01 Prometheus: Ridley Scott’s Alien prequel redefines multi-layered story telling. The level of symbolism in the film is also near unparalleled in our genre. So much so that it seems massive amounts of fans and critics alike simply didn’t get the movie. While small hiccups hinder the feature’s flow from time to time (look for little visual quirks, and of course the mystery of why Fifield returns to the Prometheus a full blown, overgrown zombie as a few of the most puzzling moments), as a whole, the story is really rather ingenious. It’s great to see a new approach to the creation of man, and the mythological and religious ties work wonders in captivating the viewer’s attention and keeping the wheels turning. The performance turned in by Noomi Rapace (as Elisabeth Shaw) is terrific, and she’s about the best bet I can imagine as a substitute for Sigourney Weaver’s iconic character, Ellen Ripley (don’t get confused, these are not the same character, they are however both heroines who stand for the same beliefs). For a film that “isn’t an Alien prequel” (according to Scott), this one certainly feels a hell of a lot like an Alien film!


You might also like the site official list:  Best Horror Movies of 2012, and the Biggest Disappointments


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January 1, 2013
2012 Horror movies
By: gesturestear
Great selections,but I think you reversed the order.Cabin thein the Woods was not scary. I get it was a parody, about the truth of horror movies being really reality. As a HP Lovecraft scholar I thought maybe they were going to include these ancient ones as the source of this story. I guess contemporary horror doesn't have to pay homage to the great horror writers of the early 20 century like HP, Machen, Clark Ashton Smith and others. Cabin deserves to be in the parody section, not Horror. Eilazabeth Olsen was great in Silent House, and the original Spanish version is not the same story and deserves to be seen. Prometheus was also the stupidiest movie of the year. The movie had a script written at the 8th grade level. A ship travels millions of light years to a planet and finds the abandoned station right around the corner between mountain ranges. The astronauts take off their breathing apparatus without checking air quality. The scientist on botany decides to make friends with a slimy intelligent life pod creature without any precautions. I could go on and on about the script I thank you for your other selections and look forward to seeing the ones I haven't but as a horror fanatic of faith try and expand your depth. Hollywoo horror is formulaic and are in a rut, they can't get out of their stale teenage horror routine so. I mostly watch foreign horror. Asian horror has got past the black haired creepy girl scene and some of the scariest horror is coming out of Thailand and Indonesia , but that would require reading. The one thing I wish is that they're are plenty of Asian American speaking people, why can' t they dub English language like the great European era of Fulci, D'amato, Argento and more.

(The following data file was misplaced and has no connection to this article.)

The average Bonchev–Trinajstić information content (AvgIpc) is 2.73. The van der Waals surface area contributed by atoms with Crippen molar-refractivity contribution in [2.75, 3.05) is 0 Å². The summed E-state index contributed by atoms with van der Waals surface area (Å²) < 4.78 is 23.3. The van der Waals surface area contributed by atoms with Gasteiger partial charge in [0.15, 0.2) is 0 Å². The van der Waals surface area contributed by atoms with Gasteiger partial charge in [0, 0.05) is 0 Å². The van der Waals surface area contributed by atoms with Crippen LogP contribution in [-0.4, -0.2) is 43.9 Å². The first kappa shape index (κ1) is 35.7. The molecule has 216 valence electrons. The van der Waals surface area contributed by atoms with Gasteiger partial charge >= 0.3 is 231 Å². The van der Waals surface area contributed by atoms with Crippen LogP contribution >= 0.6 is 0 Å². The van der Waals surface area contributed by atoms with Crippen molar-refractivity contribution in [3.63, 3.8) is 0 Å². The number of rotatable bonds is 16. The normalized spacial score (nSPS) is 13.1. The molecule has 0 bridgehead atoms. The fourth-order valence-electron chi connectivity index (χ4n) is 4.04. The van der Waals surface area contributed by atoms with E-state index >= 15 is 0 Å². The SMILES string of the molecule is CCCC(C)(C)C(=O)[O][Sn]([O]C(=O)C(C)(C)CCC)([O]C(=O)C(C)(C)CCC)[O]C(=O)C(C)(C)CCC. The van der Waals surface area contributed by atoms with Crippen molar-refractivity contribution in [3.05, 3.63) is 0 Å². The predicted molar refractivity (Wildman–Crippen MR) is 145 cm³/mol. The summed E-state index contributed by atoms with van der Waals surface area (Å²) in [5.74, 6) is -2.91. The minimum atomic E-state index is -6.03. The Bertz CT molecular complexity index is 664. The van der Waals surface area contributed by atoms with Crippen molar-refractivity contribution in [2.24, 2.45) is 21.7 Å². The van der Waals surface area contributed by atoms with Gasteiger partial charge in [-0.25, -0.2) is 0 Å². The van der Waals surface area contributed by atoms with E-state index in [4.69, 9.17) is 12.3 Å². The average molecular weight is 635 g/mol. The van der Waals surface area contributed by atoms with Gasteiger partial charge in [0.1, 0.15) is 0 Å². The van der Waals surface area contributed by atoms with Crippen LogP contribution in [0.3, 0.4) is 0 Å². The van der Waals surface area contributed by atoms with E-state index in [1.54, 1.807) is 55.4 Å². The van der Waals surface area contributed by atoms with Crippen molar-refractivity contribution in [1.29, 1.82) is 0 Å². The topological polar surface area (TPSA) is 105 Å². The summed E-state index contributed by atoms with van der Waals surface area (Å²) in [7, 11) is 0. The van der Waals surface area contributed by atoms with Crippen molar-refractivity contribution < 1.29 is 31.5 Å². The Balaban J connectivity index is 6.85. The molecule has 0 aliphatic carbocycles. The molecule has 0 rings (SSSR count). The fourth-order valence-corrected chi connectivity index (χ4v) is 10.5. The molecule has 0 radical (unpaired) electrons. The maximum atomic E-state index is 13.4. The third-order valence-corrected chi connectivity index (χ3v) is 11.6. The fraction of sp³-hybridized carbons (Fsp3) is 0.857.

January 1, 2013
I'm thinking
By: Matt Molgaard
Based on your Prometheus comments, I think you may have missed quite a few layers of the film. The script isn't flawless (as noted), but it's really, really far from "8th grade" level, and it's such a multi-layered film that it needs to be taken in in doses before the puzzle assembles itself properly in the mind. As for the detail you point to about removing their breathing apparatus', their technical gadgets indicate breathable air prior to. And, the scientist doesn't "make friends" with the life form, it's an extension of Weyland's grand "plan", and a form... insurance, if you will. And, for the record, Cabin isn't so much parody as snarky social commentary. I think there's a solid difference. appreciate ya checking the list out!
November 4, 2013
just stop
I dont know what you're thinking, but dont make any more lists. Horrible.